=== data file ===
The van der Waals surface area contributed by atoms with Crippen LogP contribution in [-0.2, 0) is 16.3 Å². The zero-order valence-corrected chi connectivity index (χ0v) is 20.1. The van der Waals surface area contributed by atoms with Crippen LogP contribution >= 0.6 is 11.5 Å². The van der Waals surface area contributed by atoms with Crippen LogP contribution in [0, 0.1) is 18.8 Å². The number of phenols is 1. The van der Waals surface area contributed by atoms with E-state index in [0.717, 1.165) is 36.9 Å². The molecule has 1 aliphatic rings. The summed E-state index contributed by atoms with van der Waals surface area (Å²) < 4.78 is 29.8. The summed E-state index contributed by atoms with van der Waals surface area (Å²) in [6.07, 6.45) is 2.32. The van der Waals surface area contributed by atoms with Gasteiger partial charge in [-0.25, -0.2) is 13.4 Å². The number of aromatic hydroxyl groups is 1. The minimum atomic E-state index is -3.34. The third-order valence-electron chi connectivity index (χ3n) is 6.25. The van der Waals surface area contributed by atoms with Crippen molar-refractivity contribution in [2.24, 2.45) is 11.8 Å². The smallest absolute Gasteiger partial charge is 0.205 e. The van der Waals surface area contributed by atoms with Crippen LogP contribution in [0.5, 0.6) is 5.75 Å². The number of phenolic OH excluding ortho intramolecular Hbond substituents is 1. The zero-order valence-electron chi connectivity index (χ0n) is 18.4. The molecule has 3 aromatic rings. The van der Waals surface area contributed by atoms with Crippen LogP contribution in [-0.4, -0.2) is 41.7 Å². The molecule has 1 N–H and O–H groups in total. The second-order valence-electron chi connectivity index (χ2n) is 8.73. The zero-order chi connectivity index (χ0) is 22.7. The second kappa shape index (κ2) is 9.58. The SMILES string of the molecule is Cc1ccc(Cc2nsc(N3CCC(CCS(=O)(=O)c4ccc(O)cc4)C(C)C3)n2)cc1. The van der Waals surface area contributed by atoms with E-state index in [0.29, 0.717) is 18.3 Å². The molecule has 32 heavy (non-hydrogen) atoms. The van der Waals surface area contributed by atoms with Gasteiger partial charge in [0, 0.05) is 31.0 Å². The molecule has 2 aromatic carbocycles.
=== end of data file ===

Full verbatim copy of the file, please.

The van der Waals surface area contributed by atoms with Crippen LogP contribution in [-0.2, 0) is 16.3 Å². The zero-order valence-corrected chi connectivity index (χ0v) is 20.1. The van der Waals surface area contributed by atoms with Crippen LogP contribution >= 0.6 is 11.5 Å². The van der Waals surface area contributed by atoms with Crippen LogP contribution in [0, 0.1) is 18.8 Å². The number of phenols is 1. The van der Waals surface area contributed by atoms with E-state index in [0.717, 1.165) is 36.9 Å². The molecule has 1 aliphatic rings. The summed E-state index contributed by atoms with van der Waals surface area (Å²) < 4.78 is 29.8. The summed E-state index contributed by atoms with van der Waals surface area (Å²) in [6.07, 6.45) is 2.32. The van der Waals surface area contributed by atoms with Gasteiger partial charge in [-0.25, -0.2) is 13.4 Å². The number of aromatic hydroxyl groups is 1. The minimum atomic E-state index is -3.34. The third-order valence-electron chi connectivity index (χ3n) is 6.25. The van der Waals surface area contributed by atoms with Crippen molar-refractivity contribution in [2.24, 2.45) is 11.8 Å². The smallest absolute Gasteiger partial charge is 0.205 e. The van der Waals surface area contributed by atoms with Crippen LogP contribution in [0.5, 0.6) is 5.75 Å². The number of phenolic OH excluding ortho intramolecular Hbond substituents is 1. The zero-order valence-electron chi connectivity index (χ0n) is 18.4. The molecule has 3 aromatic rings. The van der Waals surface area contributed by atoms with Crippen LogP contribution in [-0.4, -0.2) is 41.7 Å². The molecule has 1 N–H and O–H groups in total. The second-order valence-electron chi connectivity index (χ2n) is 8.73. The zero-order chi connectivity index (χ0) is 22.7. The second kappa shape index (κ2) is 9.58. The SMILES string of the molecule is Cc1ccc(Cc2nsc(N3CCC(CCS(=O)(=O)c4ccc(O)cc4)C(C)C3)n2)cc1. The van der Waals surface area contributed by atoms with E-state index in [0.29, 0.717) is 18.3 Å². The molecule has 32 heavy (non-hydrogen) atoms. The van der Waals surface area contributed by atoms with Gasteiger partial charge in [0, 0.05) is 31.0 Å². The molecule has 2 aromatic carbocycles.